Two pounds heavier.

What?!!!

I never gain weight (well, except for those pregnancies and that one summer at Girl Scout camp).

Uh-oh. Weight gain. Isn’t that one of the signs of ovarian cancer?? Sometimes breast and ovarian cancer are linked.

Rats — No trapdoor I can open into my body for a look inside.

OK, quick – pull on my shorts. If the waistband’s too loose, it could be weight loss from liver metastasis. But if it’s too tight — abdominal swelling can mean cancerous ovaries.

But these fit just right.

Oh.

Must have been that Halloween candy my son gave me from his trick-or-treat bag, and all that extra sitting writing blog entries like this one.

I dig again through my backpack, looking for what, I’m not sure. And I see it in writing – a folder with a label that reads “cancer.”

Oh wait. No. That says “career.”

Silly.

Last week I saw something written on my to-do list and I thought it too said “cancer.” But it was only my note to myself to cancel the newspaper. Yeah, I’d like to cancel cancer too.

I glance down and notice that small mole on my right calf. It disappeared during chemotherapy, but now it’s back.

Oh right, that’s below the knee, and therefore off limits.

Unless, of course, it’s . . . skin cancer.

I remind myself, as the oncologist said, that if today’s pain is new AND above the knees and elbows AND progressive, I should start the countdown. If the pain is still around after 2 weeks, I’m supposed to call him. I am amazed at how many pains can come and go from a body in the course of 2 weeks.

A few months ago, it was the lymph node under my jaw that was tender off and on for a month. Pressing on it (of course I did!) irritated my ear and sinus and I had some tingling along my nose and lips. I was sure this meant a brain tumor that was affecting my facial nerve. But then the air dried out and the molds disappeared and the node retreated into obscurity.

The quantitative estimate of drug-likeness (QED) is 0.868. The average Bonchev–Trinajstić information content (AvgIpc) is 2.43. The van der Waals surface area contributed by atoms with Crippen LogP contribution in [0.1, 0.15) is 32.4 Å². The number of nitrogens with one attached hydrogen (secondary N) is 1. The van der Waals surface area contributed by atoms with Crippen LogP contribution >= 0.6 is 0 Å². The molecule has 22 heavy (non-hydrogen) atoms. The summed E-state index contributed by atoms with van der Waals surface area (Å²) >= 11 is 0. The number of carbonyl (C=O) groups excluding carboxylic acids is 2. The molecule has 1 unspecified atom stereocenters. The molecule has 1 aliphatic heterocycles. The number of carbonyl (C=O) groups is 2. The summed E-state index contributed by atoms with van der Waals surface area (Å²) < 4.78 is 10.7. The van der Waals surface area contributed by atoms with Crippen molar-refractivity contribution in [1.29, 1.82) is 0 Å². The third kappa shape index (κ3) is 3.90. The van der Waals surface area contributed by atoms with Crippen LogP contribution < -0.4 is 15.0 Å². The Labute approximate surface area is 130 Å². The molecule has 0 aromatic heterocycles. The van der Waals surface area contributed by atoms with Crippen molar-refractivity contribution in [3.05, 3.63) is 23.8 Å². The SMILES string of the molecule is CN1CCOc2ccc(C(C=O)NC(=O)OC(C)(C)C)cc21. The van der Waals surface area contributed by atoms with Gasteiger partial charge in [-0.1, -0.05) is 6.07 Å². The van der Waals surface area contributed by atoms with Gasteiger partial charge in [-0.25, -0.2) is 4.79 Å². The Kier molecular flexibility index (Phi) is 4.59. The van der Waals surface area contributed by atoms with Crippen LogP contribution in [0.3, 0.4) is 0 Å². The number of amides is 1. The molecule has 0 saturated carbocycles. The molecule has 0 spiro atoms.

And that tender spot in my abdomen last fall turned out to be just a bladder infection.

If nothing else, all these false alarms are a test of how well I know my own anatomy. In the misguided process of trying to diagnose myself, I’ve discovered just where my liver and pancreas are and what they do. And now that I’m in menopause — not through the natural gradual descent but from a shove over the cliff by that villain chemotherapy – I wonder just where are those ovaries anyway? Everything in my body seems to have shifted. The joints work differently. Even my teeth don’t come together quite like they used to.

A yoga teacher once told me that, if we are spiritually healthy and mature, we grow in awareness. I don’t think this is the kind of awareness she meant.

I resent the way cancer has hijacked my thinking.

Hypochondria: It’s just another word for obsession.

“Presque tous les hommes meurent de leurs remèdes, et non pas de leurs maladies.”

Nearly all men die of their remedies, and not of their illnesses.

Molière: The Imaginary Invalid (1673), Act III, sc. iii

A Camp Fitch Tent Group

Image via Wikipedia

Anything But Pink

At this time a year ago, I was fuming about pink. Pink wrappers on my food, pink teddy bears in gift shops, pink ribbons stamped on my eggs.

Dwight D. Eisenhower photo portrait.

Image via Wikipedia

October is my favorite month and, though I’m ecstatic to be a survivor of breast cancer, I am not at all pleased to see the gorgeous reds and yellows of fall co-opted by the industrial-strength commercialism that now passes for breast cancer awareness.